Taking Control of Our Healthcare a Priority – Grand Chief Daniels
ANISHINAABE AND DAKOTA TERRITORY, MB — At the latest Chiefs’ Summit held yesterday by the Southern Chiefs’ Organization (SCO), an ambitious agenda was set for the coming year with a focus on health care and justice.
“These have been a top priority for us and we are ready to take bold new steps,” said SCO Grand Chief Jerry Daniels. “The COVID-19 pandemic has laid bare how much inequality exists in the current health care system. There’s no denying that the people and communities we represent must continue to assume greater control of their health and wellness. I am pleased to see we will continue along this critical path.”
The Southern Chiefs of Manitoba voted in favour of a critically important health transformation resolution calling for the formation of a Southern First Nation Health Authority Action Plan. That plan will include a representative from each SCO community to assist with transferring services and programs from Canada to an SCO First Nation Self-Governing Authority.
The vote comes after last year’s historic signing of a Memorandum of Understanding (MOU) between SCO and the Government of Canada. That MOU formalized the commitment to a working relationship to address gaps in the health care system, including the growing 11 year gap in life expectancy, and to assist in bringing much needed health care services closer to First Nation communities.
“I look forward to working alongside the Chiefs of SCO to advance this very important initiative,” stated Pine Creek First Nation Chief and Chiefs’ Health Action Table Chair, Karen Batson. “Health care for First Nations in southern Manitoba has to be our priority, including equitable access and culturally-appropriate health care for Elders, youth, families, and communities. This work is central to wellness and the success of Anishinaabeg and Dakota peoples.”
This resolution also comes after SCO recently made public the results of a survey on racism in health care, which overwhelmingly confirmed systemic racism towards First Nation people. The results show that almost 72 per cent of respondents report they have experienced racism when accessing services and programs in the Manitoba health care system, nearly 80 per cent report witnessing a family member or loved one being discriminated against or treated badly because of their race, and the vast majority of participants, at 92 per cent, either strongly agreed or agreed with the statement that “racism is a problem in Manitoba’s health care system.”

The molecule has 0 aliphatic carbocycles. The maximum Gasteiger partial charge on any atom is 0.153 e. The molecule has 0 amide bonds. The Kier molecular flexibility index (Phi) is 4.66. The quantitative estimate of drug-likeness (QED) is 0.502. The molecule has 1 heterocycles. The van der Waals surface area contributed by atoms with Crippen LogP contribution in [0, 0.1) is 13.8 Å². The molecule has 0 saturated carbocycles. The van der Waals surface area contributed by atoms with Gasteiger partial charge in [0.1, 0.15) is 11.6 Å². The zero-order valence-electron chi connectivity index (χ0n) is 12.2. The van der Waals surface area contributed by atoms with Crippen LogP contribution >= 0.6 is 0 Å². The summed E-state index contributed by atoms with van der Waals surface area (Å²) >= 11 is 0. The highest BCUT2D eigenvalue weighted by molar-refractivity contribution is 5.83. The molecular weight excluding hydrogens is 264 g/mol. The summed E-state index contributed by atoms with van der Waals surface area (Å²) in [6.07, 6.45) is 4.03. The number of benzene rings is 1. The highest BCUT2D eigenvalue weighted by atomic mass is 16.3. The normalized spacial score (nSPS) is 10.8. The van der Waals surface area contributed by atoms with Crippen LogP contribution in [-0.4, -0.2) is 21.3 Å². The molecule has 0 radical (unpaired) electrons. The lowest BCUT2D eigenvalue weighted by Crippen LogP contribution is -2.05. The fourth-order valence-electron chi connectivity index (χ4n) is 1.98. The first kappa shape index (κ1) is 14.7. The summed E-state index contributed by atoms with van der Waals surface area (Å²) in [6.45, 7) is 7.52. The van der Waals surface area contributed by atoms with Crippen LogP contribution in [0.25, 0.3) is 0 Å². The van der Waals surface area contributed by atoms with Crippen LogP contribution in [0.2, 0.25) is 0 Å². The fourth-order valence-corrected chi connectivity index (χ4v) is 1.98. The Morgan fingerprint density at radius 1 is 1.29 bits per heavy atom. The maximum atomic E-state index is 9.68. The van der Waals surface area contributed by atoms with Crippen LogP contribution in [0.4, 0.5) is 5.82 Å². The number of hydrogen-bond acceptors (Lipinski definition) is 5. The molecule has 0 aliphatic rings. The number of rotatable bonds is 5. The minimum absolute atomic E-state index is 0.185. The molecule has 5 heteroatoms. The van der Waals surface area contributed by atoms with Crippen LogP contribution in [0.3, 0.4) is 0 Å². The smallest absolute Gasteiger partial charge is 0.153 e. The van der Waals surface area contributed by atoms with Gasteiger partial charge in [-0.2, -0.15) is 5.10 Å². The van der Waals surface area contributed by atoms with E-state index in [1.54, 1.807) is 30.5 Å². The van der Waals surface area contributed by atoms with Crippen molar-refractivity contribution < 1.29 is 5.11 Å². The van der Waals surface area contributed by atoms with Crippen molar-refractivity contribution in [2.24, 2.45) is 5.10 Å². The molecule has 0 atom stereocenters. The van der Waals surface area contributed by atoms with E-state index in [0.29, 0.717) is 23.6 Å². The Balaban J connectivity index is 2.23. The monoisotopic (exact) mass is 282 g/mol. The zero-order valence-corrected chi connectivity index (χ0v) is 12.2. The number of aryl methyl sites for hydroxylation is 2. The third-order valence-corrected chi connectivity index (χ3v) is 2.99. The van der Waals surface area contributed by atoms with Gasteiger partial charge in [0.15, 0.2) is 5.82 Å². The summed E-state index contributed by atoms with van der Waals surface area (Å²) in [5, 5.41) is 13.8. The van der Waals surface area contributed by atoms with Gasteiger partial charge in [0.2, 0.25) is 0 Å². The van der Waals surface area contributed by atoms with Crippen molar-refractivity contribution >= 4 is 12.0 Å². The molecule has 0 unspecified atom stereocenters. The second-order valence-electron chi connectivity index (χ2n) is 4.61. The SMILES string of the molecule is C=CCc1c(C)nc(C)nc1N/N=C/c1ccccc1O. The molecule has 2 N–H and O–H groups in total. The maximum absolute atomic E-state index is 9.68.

“That report is one more reason we need to dramatically change the manner in which health care is delivered to our people,” added Sagkeeng First Nation Chief Derrick Henderson. “In order to improve health outcomes for our Nations, we must build a high quality, culturally-safe health system that is designed by and under the leadership of our people.”
Along with yesterday’s resolution to take the next step toward health transformation, the Chiefs passed a resolution directing SCO to work with Canada to devolve the administration of the NIHB program. SCO will work to strengthen the health benefits program for the benefit of all southern First Nation citizens, further increasing First Nations’ governance and authority over our own health services.
“The mandates we have been given today are historic and will one day lead to a complete devolution of federal entities in our lives, so we can finally begin to exercise self-governance and self-determination,” said Grand Chief Daniels. “We represent diverse Nations, and I look forward to moving forward all the while respecting Treaty and regional priorities.”
SCO also passed a resolution to expand the Justice Strategy to establish an SCO First Nation Court Worker program, which will initially employ three court workers. This program is part of SCO’s mandate to reduce the overrepresentation of our citizens within a colonial criminal justice system.
The court workers will help southern citizens navigate the courtroom experience and the criminal justice system by providing culturally appropriate supports such as language and cultural resources, and through providing information to communities and individuals.
“I want to express my appreciation to all of my fellow Chiefs,” concluded SCO Grand Chief Jerry Daniels. “Through their collective dedication and ingenuity, we keep finding innovative ways to meet and advance our work, while following all public health guidelines and keeping safety paramount during the pandemic. Together, we have been able to continue to move forward in unity in the midst of health restrictions and this incredibly difficult time.”
The Southern Chiefs’ Organization represents 34 First Nations and more than 80,000 citizens in what is now called southern Manitoba. SCO is an independent political organization that protects, preserves, promotes, and enhances First Nations peoples’ inherent rights, languages, customs, and traditions through the application and implementation of the spirit and intent of the Treaty-making process.
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